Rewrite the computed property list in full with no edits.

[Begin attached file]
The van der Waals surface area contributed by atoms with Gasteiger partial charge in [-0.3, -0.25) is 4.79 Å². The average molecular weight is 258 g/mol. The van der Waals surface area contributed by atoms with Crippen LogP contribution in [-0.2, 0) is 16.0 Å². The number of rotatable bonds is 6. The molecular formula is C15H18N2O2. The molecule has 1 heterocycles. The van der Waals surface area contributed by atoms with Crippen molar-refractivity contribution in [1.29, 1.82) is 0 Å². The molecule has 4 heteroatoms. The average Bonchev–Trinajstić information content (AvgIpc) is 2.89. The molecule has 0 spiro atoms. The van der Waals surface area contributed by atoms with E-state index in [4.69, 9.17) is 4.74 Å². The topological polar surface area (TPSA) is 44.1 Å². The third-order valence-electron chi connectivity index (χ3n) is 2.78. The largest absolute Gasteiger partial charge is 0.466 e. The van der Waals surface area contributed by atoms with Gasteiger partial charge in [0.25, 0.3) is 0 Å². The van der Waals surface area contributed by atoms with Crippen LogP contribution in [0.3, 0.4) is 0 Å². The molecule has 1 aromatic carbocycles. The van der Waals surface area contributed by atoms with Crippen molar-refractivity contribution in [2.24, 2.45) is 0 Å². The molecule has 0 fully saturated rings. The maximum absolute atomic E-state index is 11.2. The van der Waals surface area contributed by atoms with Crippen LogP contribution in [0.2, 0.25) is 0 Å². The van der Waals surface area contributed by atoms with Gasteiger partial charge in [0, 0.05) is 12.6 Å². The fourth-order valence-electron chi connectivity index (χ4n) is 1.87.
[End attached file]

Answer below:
The van der Waals surface area contributed by atoms with Gasteiger partial charge in [-0.3, -0.25) is 4.79 Å². The average molecular weight is 258 g/mol. The van der Waals surface area contributed by atoms with Crippen LogP contribution in [-0.2, 0) is 16.0 Å². The number of rotatable bonds is 6. The molecular formula is C15H18N2O2. The molecule has 1 heterocycles. The van der Waals surface area contributed by atoms with Crippen molar-refractivity contribution in [1.29, 1.82) is 0 Å². The molecule has 4 heteroatoms. The average Bonchev–Trinajstić information content (AvgIpc) is 2.89. The molecule has 0 spiro atoms. The van der Waals surface area contributed by atoms with E-state index in [4.69, 9.17) is 4.74 Å². The topological polar surface area (TPSA) is 44.1 Å². The third-order valence-electron chi connectivity index (χ3n) is 2.78. The largest absolute Gasteiger partial charge is 0.466 e. The van der Waals surface area contributed by atoms with Gasteiger partial charge in [0.25, 0.3) is 0 Å². The van der Waals surface area contributed by atoms with Crippen LogP contribution in [0.3, 0.4) is 0 Å². The molecule has 1 aromatic carbocycles. The van der Waals surface area contributed by atoms with Crippen molar-refractivity contribution in [2.24, 2.45) is 0 Å². The molecule has 0 fully saturated rings. The maximum absolute atomic E-state index is 11.2. The van der Waals surface area contributed by atoms with Crippen LogP contribution in [0.2, 0.25) is 0 Å². The van der Waals surface area contributed by atoms with Gasteiger partial charge in [0, 0.05) is 12.6 Å². The fourth-order valence-electron chi connectivity index (χ4n) is 1.87.